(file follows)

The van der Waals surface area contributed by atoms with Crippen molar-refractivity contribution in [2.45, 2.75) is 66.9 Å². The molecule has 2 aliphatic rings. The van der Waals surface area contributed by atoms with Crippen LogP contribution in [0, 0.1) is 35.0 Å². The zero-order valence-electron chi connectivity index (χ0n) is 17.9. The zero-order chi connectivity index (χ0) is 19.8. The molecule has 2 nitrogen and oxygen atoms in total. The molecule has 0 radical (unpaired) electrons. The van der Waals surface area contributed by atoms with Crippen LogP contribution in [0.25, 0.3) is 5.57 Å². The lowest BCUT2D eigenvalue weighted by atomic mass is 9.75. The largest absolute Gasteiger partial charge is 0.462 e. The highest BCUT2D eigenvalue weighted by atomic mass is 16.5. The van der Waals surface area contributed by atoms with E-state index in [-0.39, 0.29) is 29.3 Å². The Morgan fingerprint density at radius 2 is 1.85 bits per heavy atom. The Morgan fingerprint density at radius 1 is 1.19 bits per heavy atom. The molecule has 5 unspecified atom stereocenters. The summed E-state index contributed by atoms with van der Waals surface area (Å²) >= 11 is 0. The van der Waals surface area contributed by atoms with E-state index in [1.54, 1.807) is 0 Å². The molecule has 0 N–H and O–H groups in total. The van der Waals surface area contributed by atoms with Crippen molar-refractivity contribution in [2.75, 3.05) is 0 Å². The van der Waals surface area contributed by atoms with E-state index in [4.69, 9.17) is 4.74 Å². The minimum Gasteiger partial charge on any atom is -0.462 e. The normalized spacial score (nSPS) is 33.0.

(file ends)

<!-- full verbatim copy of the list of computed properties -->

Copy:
The van der Waals surface area contributed by atoms with Crippen molar-refractivity contribution in [2.45, 2.75) is 66.9 Å². The molecule has 2 aliphatic rings. The van der Waals surface area contributed by atoms with Crippen LogP contribution in [0, 0.1) is 35.0 Å². The zero-order valence-electron chi connectivity index (χ0n) is 17.9. The zero-order chi connectivity index (χ0) is 19.8. The molecule has 2 nitrogen and oxygen atoms in total. The molecule has 0 radical (unpaired) electrons. The van der Waals surface area contributed by atoms with Crippen LogP contribution in [0.25, 0.3) is 5.57 Å². The lowest BCUT2D eigenvalue weighted by atomic mass is 9.75. The largest absolute Gasteiger partial charge is 0.462 e. The highest BCUT2D eigenvalue weighted by atomic mass is 16.5. The van der Waals surface area contributed by atoms with E-state index in [-0.39, 0.29) is 29.3 Å². The Morgan fingerprint density at radius 2 is 1.85 bits per heavy atom. The Morgan fingerprint density at radius 1 is 1.19 bits per heavy atom. The molecule has 5 unspecified atom stereocenters. The summed E-state index contributed by atoms with van der Waals surface area (Å²) >= 11 is 0. The van der Waals surface area contributed by atoms with E-state index in [1.54, 1.807) is 0 Å². The molecule has 0 N–H and O–H groups in total. The van der Waals surface area contributed by atoms with Crippen molar-refractivity contribution in [2.75, 3.05) is 0 Å². The van der Waals surface area contributed by atoms with E-state index in [4.69, 9.17) is 4.74 Å². The minimum Gasteiger partial charge on any atom is -0.462 e. The normalized spacial score (nSPS) is 33.0.